What Are You Feeling This Season?

Recently I visited a worship service where the celebrant of communion talked about how he feels increasingly as thought the Advent season is trying to dictate to him how he should feel.  Advertisements and decorations, Christmas music and church services that all seem to scream that we should be excited, that we should be jolly and joyous and full of good cheer.

“But,” he noted, “in fact we may be feeling fragile, overwhelmed, and exhausted.  Maybe our family or workplace keeps giving us the message that even though we did a good job… there was always more that could have been done.”  He went on to talk about how we simply feel what we feel, and to be told that we “should” be feeling differently doesn’t help.  Ours is a God who knows what it is to be tired, to be worn down and instead wants to offer us a place this Christmas season where we can come and just be.  Where we are welcomed, no matter what emotional state we might find ourselves; Where we have permission to be honest about where we are on the Grinch to Cindy-Lou-Who scale.  Where we don’t have to pretend to feel jolly and cheerful if that is not the spirit we have in us.

As I have heard pieces of the gospels’ Christmas stories this season, it has reminded me that there are times when we arrive at the joy prematurely.  Before the angelic confirmation that a king was born, before anyone had answers about what God was up to… well, there was doubt and fear and worry and a shroudedness around the way forward.  Advent is the season of preparing our hearts, but it is also where we take time to remember that things happen slow and in seasons, not all at once with confidence and clarity.  Mary had nine months to worry, Joseph, those same months to doubt, the three wise men were given a task that posed a political threat to the existing king, the shepherds had no idea what these heavenly heralds might mean for them or for the future.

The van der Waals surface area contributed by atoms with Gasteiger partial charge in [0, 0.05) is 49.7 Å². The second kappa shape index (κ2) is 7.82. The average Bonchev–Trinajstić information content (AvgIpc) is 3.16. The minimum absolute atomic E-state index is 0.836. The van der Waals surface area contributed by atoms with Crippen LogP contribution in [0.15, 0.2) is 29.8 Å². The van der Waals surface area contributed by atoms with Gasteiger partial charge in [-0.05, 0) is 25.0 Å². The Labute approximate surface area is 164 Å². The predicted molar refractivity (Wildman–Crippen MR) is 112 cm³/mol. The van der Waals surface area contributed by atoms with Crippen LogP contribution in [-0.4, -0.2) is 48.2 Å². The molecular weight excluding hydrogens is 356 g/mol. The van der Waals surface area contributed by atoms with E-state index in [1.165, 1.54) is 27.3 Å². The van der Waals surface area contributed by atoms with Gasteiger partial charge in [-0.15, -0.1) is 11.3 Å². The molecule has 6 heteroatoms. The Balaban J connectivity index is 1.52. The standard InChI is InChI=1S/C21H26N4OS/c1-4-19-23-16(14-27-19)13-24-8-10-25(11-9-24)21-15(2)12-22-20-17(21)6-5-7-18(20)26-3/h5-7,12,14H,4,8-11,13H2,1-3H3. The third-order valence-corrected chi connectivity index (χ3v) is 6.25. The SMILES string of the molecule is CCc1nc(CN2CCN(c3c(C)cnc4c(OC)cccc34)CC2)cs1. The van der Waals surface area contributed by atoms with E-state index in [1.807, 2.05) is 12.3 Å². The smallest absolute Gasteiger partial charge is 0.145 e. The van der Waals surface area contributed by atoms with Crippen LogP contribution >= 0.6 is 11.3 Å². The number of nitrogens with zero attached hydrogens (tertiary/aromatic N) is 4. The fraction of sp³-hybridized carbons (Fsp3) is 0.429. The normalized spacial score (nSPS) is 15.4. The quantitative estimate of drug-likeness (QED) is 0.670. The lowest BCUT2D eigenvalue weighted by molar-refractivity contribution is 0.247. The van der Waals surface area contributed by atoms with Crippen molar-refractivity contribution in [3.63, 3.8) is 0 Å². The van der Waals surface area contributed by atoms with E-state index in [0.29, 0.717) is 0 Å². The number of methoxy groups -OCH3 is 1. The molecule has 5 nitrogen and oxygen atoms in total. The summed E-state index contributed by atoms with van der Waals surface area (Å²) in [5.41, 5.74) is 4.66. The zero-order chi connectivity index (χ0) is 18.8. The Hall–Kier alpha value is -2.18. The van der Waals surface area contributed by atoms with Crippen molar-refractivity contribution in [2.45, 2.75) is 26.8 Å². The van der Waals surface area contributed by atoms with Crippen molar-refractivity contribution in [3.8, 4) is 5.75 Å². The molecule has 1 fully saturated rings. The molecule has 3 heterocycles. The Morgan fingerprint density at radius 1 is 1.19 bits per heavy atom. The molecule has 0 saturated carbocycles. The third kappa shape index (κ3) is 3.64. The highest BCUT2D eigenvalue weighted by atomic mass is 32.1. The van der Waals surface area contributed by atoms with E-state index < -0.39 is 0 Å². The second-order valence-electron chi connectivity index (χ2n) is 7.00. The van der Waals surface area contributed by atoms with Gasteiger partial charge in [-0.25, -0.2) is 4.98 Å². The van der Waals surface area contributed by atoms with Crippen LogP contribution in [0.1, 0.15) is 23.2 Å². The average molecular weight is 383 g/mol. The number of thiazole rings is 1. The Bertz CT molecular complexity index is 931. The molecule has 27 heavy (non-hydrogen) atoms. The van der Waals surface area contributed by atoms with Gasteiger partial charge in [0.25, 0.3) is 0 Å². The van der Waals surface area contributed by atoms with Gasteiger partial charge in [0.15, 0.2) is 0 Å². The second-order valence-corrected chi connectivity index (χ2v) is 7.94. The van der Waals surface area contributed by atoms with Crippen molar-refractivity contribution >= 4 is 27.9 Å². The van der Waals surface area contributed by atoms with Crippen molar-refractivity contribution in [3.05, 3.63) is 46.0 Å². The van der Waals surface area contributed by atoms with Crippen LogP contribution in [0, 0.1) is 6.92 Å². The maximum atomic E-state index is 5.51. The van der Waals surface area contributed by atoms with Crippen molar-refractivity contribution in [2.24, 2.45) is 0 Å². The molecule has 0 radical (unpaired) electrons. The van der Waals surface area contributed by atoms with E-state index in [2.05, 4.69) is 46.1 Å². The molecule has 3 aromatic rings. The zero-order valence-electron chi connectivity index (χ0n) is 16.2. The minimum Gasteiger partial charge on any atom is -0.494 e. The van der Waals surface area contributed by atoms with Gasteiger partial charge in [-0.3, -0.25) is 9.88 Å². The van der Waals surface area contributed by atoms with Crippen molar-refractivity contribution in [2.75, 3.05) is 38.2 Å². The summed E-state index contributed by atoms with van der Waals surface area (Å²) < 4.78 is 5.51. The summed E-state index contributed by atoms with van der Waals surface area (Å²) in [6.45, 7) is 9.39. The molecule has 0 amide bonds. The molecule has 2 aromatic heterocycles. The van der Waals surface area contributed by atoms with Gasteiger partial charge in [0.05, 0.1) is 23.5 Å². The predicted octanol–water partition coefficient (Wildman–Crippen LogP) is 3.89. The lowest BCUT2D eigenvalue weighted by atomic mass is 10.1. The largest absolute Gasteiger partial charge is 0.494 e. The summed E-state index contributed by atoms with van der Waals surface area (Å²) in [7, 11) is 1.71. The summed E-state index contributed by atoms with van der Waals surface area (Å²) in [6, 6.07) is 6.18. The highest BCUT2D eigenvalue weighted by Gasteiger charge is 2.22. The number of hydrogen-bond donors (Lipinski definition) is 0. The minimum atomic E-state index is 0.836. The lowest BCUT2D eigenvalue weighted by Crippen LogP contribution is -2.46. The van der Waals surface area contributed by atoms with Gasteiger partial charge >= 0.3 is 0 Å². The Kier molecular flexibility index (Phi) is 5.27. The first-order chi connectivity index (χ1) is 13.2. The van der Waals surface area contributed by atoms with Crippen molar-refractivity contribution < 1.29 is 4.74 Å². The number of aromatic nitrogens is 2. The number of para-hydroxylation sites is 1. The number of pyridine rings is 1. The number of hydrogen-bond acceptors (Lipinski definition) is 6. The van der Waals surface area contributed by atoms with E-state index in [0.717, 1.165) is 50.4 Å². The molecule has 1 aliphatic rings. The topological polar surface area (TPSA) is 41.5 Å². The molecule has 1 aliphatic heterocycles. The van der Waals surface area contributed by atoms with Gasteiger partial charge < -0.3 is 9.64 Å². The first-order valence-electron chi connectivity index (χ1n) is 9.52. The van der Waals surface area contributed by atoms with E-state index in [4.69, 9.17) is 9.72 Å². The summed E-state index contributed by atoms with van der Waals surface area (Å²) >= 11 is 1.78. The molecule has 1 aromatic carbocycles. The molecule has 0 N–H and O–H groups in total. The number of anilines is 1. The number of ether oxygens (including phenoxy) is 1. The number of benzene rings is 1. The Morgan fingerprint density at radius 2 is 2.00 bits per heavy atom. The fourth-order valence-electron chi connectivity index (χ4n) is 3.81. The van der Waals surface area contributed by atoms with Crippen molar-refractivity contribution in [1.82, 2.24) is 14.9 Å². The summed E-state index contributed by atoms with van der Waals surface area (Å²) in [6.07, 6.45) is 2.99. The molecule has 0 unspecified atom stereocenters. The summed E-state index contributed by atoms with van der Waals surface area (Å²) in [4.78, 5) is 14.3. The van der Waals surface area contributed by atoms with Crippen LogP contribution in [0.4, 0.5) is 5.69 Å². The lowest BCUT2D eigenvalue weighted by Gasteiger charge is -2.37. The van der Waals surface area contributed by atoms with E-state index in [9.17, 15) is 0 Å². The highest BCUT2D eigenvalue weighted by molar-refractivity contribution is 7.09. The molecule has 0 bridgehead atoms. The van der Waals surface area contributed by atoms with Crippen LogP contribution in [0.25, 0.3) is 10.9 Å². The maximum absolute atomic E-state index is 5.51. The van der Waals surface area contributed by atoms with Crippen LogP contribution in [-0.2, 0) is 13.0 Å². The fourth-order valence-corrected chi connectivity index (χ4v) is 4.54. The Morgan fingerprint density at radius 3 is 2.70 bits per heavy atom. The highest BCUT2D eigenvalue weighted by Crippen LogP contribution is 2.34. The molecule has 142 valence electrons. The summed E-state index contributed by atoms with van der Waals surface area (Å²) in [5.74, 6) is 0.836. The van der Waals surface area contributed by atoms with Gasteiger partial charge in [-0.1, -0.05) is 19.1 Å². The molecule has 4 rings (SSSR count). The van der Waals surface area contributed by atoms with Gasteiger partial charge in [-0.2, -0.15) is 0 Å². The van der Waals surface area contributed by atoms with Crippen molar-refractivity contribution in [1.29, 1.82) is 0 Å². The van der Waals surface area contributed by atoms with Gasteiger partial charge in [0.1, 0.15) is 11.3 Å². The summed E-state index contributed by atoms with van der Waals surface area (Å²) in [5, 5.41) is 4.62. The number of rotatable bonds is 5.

I don’t think that Advent and preparing our hearts means we should put on a mask of Christmas cheer.  I think it means that we take time to acknowledge the truth in our own hearts.  Our doubts, our fears, our pain, our worry and lack of clarity for the future.  Because when we bring those into focus, we can start to see what else is at work.

This past weekend I visited my best friend in Philadelphia.  It was December 13, 2014 and they were having a holiday party.  But December 13, 1998 I remember arriving at the University of Pennsylvania hospital to learn that she had been in a terrible car accident and might not make it through the night.  Hours spent with her family just waiting and waiting for news.  I can’t help it, but my eyes brim with tears just thinking about it.  And yet, seeing her this weekend, with her husband and her son, it is joy and hope beyond words that rises in the face of that memory.

Hope and joy often work in contrast to the shadow parts of life.  They can grow out of them and they are often more visible when held up side by side.  Healing doesn’t’ happen overnight, but looking back over a long road and realizing you are not where you once were.  Christmas is light at the end of a nine-month twilight, and laughter after a long period of fear and doubt.

So for you, I hope this is a fruitful Advent season.  Full of honest feelings and permission to be wherever you are.  May you remember the hard times, that somehow, in that strange way that God does things, you uncover real hope and joy this Christmas.

Abbie Huff is a Presbyterian pastor serving as a missionary working with the Nyack Project in Nyack, NY.

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One Response to What Are You Feeling This Season?

  1. Lori Knight-Whitehouse says:

    Thanks, Abbie. This is lovely.

    Like

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